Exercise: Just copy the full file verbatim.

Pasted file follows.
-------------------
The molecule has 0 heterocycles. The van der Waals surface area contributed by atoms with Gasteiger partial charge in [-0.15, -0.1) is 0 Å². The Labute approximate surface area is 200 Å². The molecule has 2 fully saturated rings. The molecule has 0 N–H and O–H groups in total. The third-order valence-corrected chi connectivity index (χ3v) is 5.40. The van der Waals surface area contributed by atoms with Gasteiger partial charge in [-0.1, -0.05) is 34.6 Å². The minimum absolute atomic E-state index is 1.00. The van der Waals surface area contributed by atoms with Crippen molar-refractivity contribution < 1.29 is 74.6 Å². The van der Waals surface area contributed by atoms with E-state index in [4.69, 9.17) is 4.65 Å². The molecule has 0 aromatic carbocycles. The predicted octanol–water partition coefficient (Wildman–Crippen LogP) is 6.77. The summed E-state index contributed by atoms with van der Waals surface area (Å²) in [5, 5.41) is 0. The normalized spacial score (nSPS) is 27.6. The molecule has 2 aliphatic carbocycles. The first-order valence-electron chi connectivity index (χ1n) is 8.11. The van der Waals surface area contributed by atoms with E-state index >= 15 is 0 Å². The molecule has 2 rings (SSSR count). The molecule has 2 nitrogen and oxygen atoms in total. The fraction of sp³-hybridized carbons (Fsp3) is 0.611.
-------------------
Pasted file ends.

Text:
The molecule has 0 heterocycles. The van der Waals surface area contributed by atoms with Gasteiger partial charge in [-0.15, -0.1) is 0 Å². The Labute approximate surface area is 200 Å². The molecule has 2 fully saturated rings. The molecule has 0 N–H and O–H groups in total. The third-order valence-corrected chi connectivity index (χ3v) is 5.40. The van der Waals surface area contributed by atoms with Gasteiger partial charge in [-0.1, -0.05) is 34.6 Å². The minimum absolute atomic E-state index is 1.00. The van der Waals surface area contributed by atoms with Crippen molar-refractivity contribution < 1.29 is 74.6 Å². The van der Waals surface area contributed by atoms with E-state index in [4.69, 9.17) is 4.65 Å². The molecule has 0 aromatic carbocycles. The predicted octanol–water partition coefficient (Wildman–Crippen LogP) is 6.77. The summed E-state index contributed by atoms with van der Waals surface area (Å²) in [5, 5.41) is 0. The normalized spacial score (nSPS) is 27.6. The molecule has 2 aliphatic carbocycles. The first-order valence-electron chi connectivity index (χ1n) is 8.11. The van der Waals surface area contributed by atoms with E-state index >= 15 is 0 Å². The molecule has 2 rings (SSSR count). The molecule has 2 nitrogen and oxygen atoms in total. The fraction of sp³-hybridized carbons (Fsp3) is 0.611.